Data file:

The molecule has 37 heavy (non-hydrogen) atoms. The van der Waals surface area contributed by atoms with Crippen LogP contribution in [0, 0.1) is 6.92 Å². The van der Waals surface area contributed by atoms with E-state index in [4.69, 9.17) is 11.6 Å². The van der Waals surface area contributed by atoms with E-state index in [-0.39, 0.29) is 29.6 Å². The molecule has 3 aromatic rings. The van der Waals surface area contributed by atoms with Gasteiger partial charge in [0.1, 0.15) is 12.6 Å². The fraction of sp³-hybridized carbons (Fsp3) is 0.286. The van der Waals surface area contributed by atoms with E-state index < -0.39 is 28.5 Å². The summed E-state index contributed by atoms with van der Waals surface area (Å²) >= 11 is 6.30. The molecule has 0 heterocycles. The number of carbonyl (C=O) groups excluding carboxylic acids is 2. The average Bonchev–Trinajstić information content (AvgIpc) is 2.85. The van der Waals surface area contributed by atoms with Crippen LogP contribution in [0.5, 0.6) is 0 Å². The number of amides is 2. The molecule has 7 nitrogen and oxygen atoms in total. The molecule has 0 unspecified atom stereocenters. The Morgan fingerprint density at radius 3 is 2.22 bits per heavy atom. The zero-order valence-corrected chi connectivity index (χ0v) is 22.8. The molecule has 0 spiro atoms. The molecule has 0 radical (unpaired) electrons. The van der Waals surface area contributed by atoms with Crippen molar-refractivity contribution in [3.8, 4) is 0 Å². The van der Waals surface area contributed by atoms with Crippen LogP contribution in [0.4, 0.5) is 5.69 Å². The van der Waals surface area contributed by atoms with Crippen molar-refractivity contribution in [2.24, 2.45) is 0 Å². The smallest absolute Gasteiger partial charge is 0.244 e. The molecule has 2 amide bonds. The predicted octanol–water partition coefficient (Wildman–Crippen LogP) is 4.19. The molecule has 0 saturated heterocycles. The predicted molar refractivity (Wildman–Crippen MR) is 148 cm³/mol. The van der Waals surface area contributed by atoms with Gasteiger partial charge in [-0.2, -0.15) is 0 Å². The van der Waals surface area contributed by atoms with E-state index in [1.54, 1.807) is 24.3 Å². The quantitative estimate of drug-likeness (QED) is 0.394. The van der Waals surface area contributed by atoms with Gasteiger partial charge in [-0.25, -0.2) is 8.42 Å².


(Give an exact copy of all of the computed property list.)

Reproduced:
The molecule has 37 heavy (non-hydrogen) atoms. The van der Waals surface area contributed by atoms with Crippen LogP contribution in [0, 0.1) is 6.92 Å². The van der Waals surface area contributed by atoms with E-state index in [4.69, 9.17) is 11.6 Å². The van der Waals surface area contributed by atoms with E-state index in [-0.39, 0.29) is 29.6 Å². The molecule has 3 aromatic rings. The van der Waals surface area contributed by atoms with Gasteiger partial charge in [0.1, 0.15) is 12.6 Å². The fraction of sp³-hybridized carbons (Fsp3) is 0.286. The van der Waals surface area contributed by atoms with E-state index < -0.39 is 28.5 Å². The summed E-state index contributed by atoms with van der Waals surface area (Å²) >= 11 is 6.30. The molecule has 0 heterocycles. The number of carbonyl (C=O) groups excluding carboxylic acids is 2. The average Bonchev–Trinajstić information content (AvgIpc) is 2.85. The van der Waals surface area contributed by atoms with Crippen LogP contribution in [0.5, 0.6) is 0 Å². The number of amides is 2. The molecule has 7 nitrogen and oxygen atoms in total. The molecule has 0 unspecified atom stereocenters. The Morgan fingerprint density at radius 3 is 2.22 bits per heavy atom. The zero-order valence-corrected chi connectivity index (χ0v) is 22.8. The molecule has 0 spiro atoms. The molecule has 0 radical (unpaired) electrons. The van der Waals surface area contributed by atoms with Crippen molar-refractivity contribution in [3.8, 4) is 0 Å². The van der Waals surface area contributed by atoms with Crippen LogP contribution in [0.4, 0.5) is 5.69 Å². The van der Waals surface area contributed by atoms with Crippen molar-refractivity contribution in [2.24, 2.45) is 0 Å². The smallest absolute Gasteiger partial charge is 0.244 e. The molecule has 2 amide bonds. The predicted octanol–water partition coefficient (Wildman–Crippen LogP) is 4.19. The molecule has 0 saturated heterocycles. The predicted molar refractivity (Wildman–Crippen MR) is 148 cm³/mol. The van der Waals surface area contributed by atoms with Gasteiger partial charge in [-0.2, -0.15) is 0 Å². The van der Waals surface area contributed by atoms with E-state index in [1.54, 1.807) is 24.3 Å². The quantitative estimate of drug-likeness (QED) is 0.394. The van der Waals surface area contributed by atoms with Gasteiger partial charge in [-0.25, -0.2) is 8.42 Å².